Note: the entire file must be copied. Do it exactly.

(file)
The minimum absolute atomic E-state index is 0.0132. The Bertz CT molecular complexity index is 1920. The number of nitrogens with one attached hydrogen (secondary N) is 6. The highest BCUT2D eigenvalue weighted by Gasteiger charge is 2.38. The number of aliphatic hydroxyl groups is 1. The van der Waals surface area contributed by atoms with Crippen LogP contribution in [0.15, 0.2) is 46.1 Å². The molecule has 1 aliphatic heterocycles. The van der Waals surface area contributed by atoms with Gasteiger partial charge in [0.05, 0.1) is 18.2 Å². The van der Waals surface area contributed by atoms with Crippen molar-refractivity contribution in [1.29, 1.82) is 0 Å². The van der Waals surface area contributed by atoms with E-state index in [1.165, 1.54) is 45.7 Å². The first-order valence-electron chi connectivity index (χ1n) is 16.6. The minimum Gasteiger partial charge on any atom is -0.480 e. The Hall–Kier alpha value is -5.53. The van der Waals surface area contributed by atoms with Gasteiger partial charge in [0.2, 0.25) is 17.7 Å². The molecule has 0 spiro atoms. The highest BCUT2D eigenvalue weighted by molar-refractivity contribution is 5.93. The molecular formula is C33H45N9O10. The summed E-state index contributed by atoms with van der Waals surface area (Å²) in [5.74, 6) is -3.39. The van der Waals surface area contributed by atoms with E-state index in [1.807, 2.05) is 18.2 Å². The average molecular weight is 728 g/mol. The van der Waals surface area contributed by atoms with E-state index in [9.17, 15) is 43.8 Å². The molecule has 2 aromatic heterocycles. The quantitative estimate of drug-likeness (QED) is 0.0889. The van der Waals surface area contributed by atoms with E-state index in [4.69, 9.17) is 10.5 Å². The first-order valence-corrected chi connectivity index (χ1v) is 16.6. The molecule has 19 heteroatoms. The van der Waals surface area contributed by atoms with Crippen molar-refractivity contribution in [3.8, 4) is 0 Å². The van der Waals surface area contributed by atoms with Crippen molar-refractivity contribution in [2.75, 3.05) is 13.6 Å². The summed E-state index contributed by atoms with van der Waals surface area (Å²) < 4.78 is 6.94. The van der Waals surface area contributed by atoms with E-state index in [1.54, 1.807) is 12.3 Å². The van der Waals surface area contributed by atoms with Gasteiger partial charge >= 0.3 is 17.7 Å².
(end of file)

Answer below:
The minimum absolute atomic E-state index is 0.0132. The Bertz CT molecular complexity index is 1920. The number of nitrogens with one attached hydrogen (secondary N) is 6. The highest BCUT2D eigenvalue weighted by Gasteiger charge is 2.38. The number of aliphatic hydroxyl groups is 1. The van der Waals surface area contributed by atoms with Crippen LogP contribution in [0.15, 0.2) is 46.1 Å². The molecule has 1 aliphatic heterocycles. The van der Waals surface area contributed by atoms with Gasteiger partial charge in [0.05, 0.1) is 18.2 Å². The van der Waals surface area contributed by atoms with Crippen molar-refractivity contribution in [1.29, 1.82) is 0 Å². The van der Waals surface area contributed by atoms with E-state index in [1.165, 1.54) is 45.7 Å². The first-order valence-electron chi connectivity index (χ1n) is 16.6. The minimum Gasteiger partial charge on any atom is -0.480 e. The Hall–Kier alpha value is -5.53. The van der Waals surface area contributed by atoms with Gasteiger partial charge in [0.2, 0.25) is 17.7 Å². The molecule has 0 spiro atoms. The highest BCUT2D eigenvalue weighted by molar-refractivity contribution is 5.93. The molecular formula is C33H45N9O10. The summed E-state index contributed by atoms with van der Waals surface area (Å²) in [5.74, 6) is -3.39. The van der Waals surface area contributed by atoms with E-state index in [1.807, 2.05) is 18.2 Å². The average molecular weight is 728 g/mol. The van der Waals surface area contributed by atoms with E-state index in [9.17, 15) is 43.8 Å². The molecule has 2 aromatic heterocycles. The quantitative estimate of drug-likeness (QED) is 0.0889. The van der Waals surface area contributed by atoms with E-state index in [4.69, 9.17) is 10.5 Å². The first-order valence-corrected chi connectivity index (χ1v) is 16.6. The molecule has 19 heteroatoms. The van der Waals surface area contributed by atoms with Crippen molar-refractivity contribution in [3.8, 4) is 0 Å². The van der Waals surface area contributed by atoms with Crippen molar-refractivity contribution in [2.75, 3.05) is 13.6 Å². The summed E-state index contributed by atoms with van der Waals surface area (Å²) < 4.78 is 6.94. The van der Waals surface area contributed by atoms with E-state index in [1.54, 1.807) is 12.3 Å². The van der Waals surface area contributed by atoms with Gasteiger partial charge >= 0.3 is 17.7 Å².